Electric vehicles would help both North Carolina's climate and public health, report says
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Switching to electric vehicles would not only cut the pollution that causes global warming, but also improve public health. The American Lung Association says in a new report that the elimination of tailpipe emissions coupled with a switch to clean energy to charge EVs could prevent a cumulative 89,300 premature deaths, 2.2 million asthma attacks and $978 billion in public health costs nationwide between 2020 and 2050.
In "Driving to Clean Air: Health Benefits of Zero-Emission Cars and Electricity," the association arrived at these estimates based on two key assumptions: that by 2035 all new U.S. vehicles sold will be zero-emission and that the nation's energy system will eliminate fossil fuels by 2035.
In that theoretical scenario of 100% EVs and 100% fossil-free electricity, North Carolina could see:
- $29.4 billion in health care cost savings.
- 2,680 prevented premature deaths.
- And 64,800 avoided asthma attacks. The changes would avoid 317,000 lost work days, the report estimates.
South Carolina would avoid:
- Public health costs of $13.6 billion.
- 1,250 premature deaths.
- 25,600 asthma attacks and 123,000 lost work days.
Those 2035 goals seem far-fetched, given the slow pace of EV adoption (less than 1% of all cars and trucks on the road were EVs last year in North Carolina) and coal-fired power plant retirements, as well as plans by utilities such as Duke Energy to expand the use of gas-fired power plants in the coming years. But the association says incentives are growing, in part because of new federal funding under the Inflation Reduction Act and other legislation. Meanwhile, state and federal officials are considering new vehicle standards that would mandate cuts in harmful emissions.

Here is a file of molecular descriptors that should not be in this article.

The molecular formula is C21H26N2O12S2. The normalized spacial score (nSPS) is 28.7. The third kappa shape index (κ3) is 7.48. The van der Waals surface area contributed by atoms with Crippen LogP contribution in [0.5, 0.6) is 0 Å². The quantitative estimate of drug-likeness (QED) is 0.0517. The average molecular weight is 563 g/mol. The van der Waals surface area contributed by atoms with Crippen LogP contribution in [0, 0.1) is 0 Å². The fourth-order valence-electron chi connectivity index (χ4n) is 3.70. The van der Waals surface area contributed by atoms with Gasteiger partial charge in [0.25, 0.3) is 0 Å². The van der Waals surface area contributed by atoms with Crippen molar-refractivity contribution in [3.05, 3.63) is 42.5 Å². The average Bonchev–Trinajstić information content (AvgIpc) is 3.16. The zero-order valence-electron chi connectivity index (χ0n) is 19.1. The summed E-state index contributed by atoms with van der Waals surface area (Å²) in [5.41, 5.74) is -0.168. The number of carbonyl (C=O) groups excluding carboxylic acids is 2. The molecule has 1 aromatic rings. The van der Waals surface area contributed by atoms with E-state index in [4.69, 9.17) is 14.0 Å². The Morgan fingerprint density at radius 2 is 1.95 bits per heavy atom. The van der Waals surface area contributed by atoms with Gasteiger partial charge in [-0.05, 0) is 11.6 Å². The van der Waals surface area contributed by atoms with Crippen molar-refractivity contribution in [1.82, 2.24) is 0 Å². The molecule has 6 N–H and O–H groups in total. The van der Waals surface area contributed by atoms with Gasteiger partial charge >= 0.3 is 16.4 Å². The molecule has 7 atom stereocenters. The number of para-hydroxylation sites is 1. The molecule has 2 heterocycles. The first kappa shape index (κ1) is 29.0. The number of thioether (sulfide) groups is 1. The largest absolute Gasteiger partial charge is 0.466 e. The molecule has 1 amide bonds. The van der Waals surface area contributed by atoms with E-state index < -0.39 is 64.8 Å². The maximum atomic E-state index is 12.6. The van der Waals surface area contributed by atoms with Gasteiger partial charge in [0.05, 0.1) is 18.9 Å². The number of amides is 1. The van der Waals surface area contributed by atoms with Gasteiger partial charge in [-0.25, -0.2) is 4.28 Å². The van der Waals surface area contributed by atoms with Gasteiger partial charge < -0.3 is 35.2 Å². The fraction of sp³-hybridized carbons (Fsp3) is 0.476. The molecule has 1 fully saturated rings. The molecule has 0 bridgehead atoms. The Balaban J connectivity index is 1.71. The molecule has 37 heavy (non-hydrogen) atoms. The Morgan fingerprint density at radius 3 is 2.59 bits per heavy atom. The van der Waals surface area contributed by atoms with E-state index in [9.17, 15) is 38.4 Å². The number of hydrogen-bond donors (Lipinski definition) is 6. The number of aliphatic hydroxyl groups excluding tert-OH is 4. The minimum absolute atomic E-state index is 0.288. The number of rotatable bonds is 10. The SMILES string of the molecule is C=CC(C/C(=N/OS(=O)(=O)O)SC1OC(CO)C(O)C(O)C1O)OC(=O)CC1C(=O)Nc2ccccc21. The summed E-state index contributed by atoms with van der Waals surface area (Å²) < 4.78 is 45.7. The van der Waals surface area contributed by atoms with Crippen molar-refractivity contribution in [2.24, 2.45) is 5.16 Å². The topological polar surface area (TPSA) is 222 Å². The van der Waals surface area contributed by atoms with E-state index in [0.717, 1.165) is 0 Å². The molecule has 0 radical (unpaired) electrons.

"Too many communities across the U.S. deal with high levels of dangerous pollution from nearby highways and other pollution hot spots. In addition, the transportation sector is the nation’s biggest source of carbon pollution that drives climate change and associated public health harms. This is an urgent health issue for millions of people in the U.S.,” Harold Wimmer, president and CEO of the American Lung Association, said in a press release.
Other research by the association estimates that 20 million Americans, or 35% of the population, live in areas with dangerous levels of pollutants such as ozone or particle pollution. People of color are far more likely to live with air pollution than white people. (The association recently gave Mecklenburg County an "F" for air quality this year.)
California and other states have already adopted standards that require an eventual shift to EVs. North Carolina and South Carolina have not done so.
The association urges the federal Environmental Protection Agency and states to adopt stricter emissions standards.
"Major improvements in public health would result from the transition to zero-emission technologies in the passenger transportation and electricity generation sectors. This transition represents a critical public health intervention to reduce harmful pollutants and prevent health emergencies," the report's conclusion says.